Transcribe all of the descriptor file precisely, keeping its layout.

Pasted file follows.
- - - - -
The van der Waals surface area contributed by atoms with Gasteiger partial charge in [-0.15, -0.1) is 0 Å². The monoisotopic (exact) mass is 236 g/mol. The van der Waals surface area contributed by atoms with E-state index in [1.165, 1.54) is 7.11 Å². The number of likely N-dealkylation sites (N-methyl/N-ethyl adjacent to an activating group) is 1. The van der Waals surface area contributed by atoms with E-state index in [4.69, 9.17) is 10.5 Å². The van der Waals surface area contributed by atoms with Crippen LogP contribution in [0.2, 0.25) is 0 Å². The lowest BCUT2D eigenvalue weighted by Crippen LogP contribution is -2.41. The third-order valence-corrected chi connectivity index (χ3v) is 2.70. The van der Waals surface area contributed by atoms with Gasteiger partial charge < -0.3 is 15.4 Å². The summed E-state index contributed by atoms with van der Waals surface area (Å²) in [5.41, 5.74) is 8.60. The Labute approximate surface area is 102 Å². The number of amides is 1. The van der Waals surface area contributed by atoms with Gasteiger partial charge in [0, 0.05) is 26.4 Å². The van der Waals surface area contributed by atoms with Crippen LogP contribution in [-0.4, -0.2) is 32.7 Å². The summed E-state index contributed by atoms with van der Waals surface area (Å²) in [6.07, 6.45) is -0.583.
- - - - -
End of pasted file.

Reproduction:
The van der Waals surface area contributed by atoms with Gasteiger partial charge in [-0.15, -0.1) is 0 Å². The monoisotopic (exact) mass is 236 g/mol. The van der Waals surface area contributed by atoms with E-state index in [1.165, 1.54) is 7.11 Å². The number of likely N-dealkylation sites (N-methyl/N-ethyl adjacent to an activating group) is 1. The van der Waals surface area contributed by atoms with E-state index in [4.69, 9.17) is 10.5 Å². The van der Waals surface area contributed by atoms with Crippen LogP contribution in [0.2, 0.25) is 0 Å². The lowest BCUT2D eigenvalue weighted by Crippen LogP contribution is -2.41. The third-order valence-corrected chi connectivity index (χ3v) is 2.70. The van der Waals surface area contributed by atoms with Gasteiger partial charge < -0.3 is 15.4 Å². The summed E-state index contributed by atoms with van der Waals surface area (Å²) in [5.41, 5.74) is 8.60. The Labute approximate surface area is 102 Å². The number of amides is 1. The van der Waals surface area contributed by atoms with Gasteiger partial charge in [0, 0.05) is 26.4 Å². The van der Waals surface area contributed by atoms with Crippen LogP contribution in [-0.4, -0.2) is 32.7 Å². The summed E-state index contributed by atoms with van der Waals surface area (Å²) in [6.07, 6.45) is -0.583.